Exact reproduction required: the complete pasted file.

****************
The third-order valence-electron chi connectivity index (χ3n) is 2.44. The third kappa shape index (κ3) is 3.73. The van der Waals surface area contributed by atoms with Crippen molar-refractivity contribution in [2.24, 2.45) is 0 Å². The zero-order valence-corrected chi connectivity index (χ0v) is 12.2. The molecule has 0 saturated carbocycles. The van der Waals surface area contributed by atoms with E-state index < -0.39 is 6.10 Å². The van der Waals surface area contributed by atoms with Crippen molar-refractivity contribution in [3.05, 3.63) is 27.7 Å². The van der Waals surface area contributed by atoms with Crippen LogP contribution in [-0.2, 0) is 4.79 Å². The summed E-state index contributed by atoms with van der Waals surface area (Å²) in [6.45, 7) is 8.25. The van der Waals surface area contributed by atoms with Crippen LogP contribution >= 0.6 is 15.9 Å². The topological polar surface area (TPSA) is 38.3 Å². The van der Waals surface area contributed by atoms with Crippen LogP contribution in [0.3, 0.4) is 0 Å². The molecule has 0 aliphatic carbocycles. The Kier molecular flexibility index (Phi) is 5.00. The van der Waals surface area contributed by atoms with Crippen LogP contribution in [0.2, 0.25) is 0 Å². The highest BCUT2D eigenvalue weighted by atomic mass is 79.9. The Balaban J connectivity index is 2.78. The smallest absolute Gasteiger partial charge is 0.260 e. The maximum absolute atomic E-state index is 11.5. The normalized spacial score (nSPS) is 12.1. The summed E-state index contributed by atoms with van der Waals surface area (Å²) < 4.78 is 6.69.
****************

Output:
The third-order valence-electron chi connectivity index (χ3n) is 2.44. The third kappa shape index (κ3) is 3.73. The van der Waals surface area contributed by atoms with Crippen molar-refractivity contribution in [2.24, 2.45) is 0 Å². The zero-order valence-corrected chi connectivity index (χ0v) is 12.2. The molecule has 0 saturated carbocycles. The van der Waals surface area contributed by atoms with E-state index < -0.39 is 6.10 Å². The van der Waals surface area contributed by atoms with Crippen molar-refractivity contribution in [3.05, 3.63) is 27.7 Å². The van der Waals surface area contributed by atoms with Crippen LogP contribution in [-0.2, 0) is 4.79 Å². The summed E-state index contributed by atoms with van der Waals surface area (Å²) in [6.45, 7) is 8.25. The van der Waals surface area contributed by atoms with Crippen LogP contribution >= 0.6 is 15.9 Å². The topological polar surface area (TPSA) is 38.3 Å². The van der Waals surface area contributed by atoms with Crippen LogP contribution in [0.3, 0.4) is 0 Å². The molecule has 0 aliphatic carbocycles. The Kier molecular flexibility index (Phi) is 5.00. The van der Waals surface area contributed by atoms with Crippen LogP contribution in [0.2, 0.25) is 0 Å². The highest BCUT2D eigenvalue weighted by atomic mass is 79.9. The Balaban J connectivity index is 2.78. The smallest absolute Gasteiger partial charge is 0.260 e. The maximum absolute atomic E-state index is 11.5. The normalized spacial score (nSPS) is 12.1. The summed E-state index contributed by atoms with van der Waals surface area (Å²) < 4.78 is 6.69.